Learning with impact: Making leadership a priority

Sylvie Quaeyhaegens

Sylvie Quaeyhaegens wanted to inspire enthusiasm in her team. UBC Sauder Executive Education gave her the tools to do it the Monday after she finished the course.

The Challenge

UBC Sauder School of Business Executive Education courses were something Sylvie Quaeyhaegens, Customer Engagement Manager at Port Metro Vancouver, learned about on the job.

"We are always given the opportunity to continue our learning and acquire new skills through education and my managers at my workplace suggest Sauder for professional development."

Quaeyhaegens has already taken several courses through Executive Education in an effort to gain her Certificate in Executive Development, but it was her most recent course, Leveraging Your Leadership Strengths, that really stood out.

"This specific course was of interest to me because I have several people reporting to me in my position at the port," she explains. "And I loved the course description because it reinforced that it would play on my strengths instead of highlighting my weaknesses."

The Personality

Quaeyhaegens has been with Port Metro Vancouver for the last two years and sees growing into her position as a team leader as a critical part of her role in the organization.

"I care about the people that I work with, my team, and I always want to inspire them."

The multilingual 43-year-old has a bachelor of Business Administration from ICHEC Brussels Management School in Brussels, Belgium - the hub of European business - and has over 18 years of international business experience.

The Experience

Before she even stepped into the classroom, Quaeyhaegens had already identified her top leadership strengths, so she says she felt better prepared and more confident right from the start.

"We had to fill out a questionnaire and this helped us identify our top leadership attributes," Quaeyhaegens explains. She says the positive tone established was something that was almost tangible in the room. 

"Many people were managers of teams with between 4 to 15 people and they all spoke so highly about their members, about how they aim to motivate and empower them," she says. "That to me was very inspiring."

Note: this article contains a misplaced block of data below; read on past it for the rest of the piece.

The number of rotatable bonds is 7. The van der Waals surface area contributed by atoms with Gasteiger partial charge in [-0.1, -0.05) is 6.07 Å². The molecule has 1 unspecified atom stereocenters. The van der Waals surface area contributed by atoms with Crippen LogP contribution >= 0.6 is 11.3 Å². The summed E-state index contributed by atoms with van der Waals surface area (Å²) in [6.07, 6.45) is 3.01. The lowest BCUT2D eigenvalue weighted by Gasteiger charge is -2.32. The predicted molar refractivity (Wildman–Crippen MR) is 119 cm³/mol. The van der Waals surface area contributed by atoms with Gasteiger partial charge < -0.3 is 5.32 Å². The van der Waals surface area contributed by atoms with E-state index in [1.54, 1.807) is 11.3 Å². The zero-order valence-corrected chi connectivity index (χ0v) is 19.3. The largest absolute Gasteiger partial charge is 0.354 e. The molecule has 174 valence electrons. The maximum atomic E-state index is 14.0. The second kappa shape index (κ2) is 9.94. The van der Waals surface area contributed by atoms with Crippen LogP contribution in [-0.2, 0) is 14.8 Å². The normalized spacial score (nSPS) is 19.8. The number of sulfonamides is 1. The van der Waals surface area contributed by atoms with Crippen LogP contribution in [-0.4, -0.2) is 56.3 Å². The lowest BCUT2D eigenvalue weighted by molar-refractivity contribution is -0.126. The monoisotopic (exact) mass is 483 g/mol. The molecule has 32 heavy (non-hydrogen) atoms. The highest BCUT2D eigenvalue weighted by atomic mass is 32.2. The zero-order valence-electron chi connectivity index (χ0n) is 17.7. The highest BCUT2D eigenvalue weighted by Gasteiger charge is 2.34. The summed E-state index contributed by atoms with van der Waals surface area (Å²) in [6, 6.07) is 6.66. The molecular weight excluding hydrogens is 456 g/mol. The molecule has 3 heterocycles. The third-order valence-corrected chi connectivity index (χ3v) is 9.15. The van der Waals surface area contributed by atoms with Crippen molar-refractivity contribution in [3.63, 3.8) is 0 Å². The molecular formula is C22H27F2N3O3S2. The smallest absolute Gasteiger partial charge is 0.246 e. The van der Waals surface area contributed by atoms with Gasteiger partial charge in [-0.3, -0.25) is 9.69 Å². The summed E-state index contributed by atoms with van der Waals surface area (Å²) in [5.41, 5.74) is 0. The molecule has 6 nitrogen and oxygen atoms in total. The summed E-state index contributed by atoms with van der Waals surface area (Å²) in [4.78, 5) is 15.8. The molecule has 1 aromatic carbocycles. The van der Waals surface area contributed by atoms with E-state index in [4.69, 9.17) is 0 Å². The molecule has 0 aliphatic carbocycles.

One-on-one roleplaying was also used to show different leadership perspectives and to play on the participants strengths. But Quaeyhaegens adds the excercises also "helped us identify and manage our weaknesses and taught us techniques to communicate with other people with other strengths and weaknesses," adds Quaeyhaegens.

The Change

Quaeyhaegens brought her newfound inspiration to work on the Monday morning after the class and says her whole team noticed the change.

"I felt energized and they could tell," she explains. "They were excited to hear about the new concepts I'd learned and how we could begin to use them regularly."

The manager says she routinely finds herself thinking about ideas she's learned from the class and believes this is a permanent change in the way she sees her role as a leader.

"It's not just techniques or concepts. It's more than that," she says. "It's a way of working - it's an attitude."

Executive Education at the Sauder School of Business

Our professional development programs aim to transform your career and accelerate your organization’s business objectives. With more than one hundred open enrolment programs taught by top Sauder faculty and leading industry experts, we zero in on your goals and ensure you get results.

We have a broad range of programs, from short skill-building courses for managers who want to make their mark to intensive week-long residential programs for senior leaders. Each is comprehensive and convenient, minimizing your time away from the office and family. All our programs can be customized to meet your organization’s business objectives and professional development needs.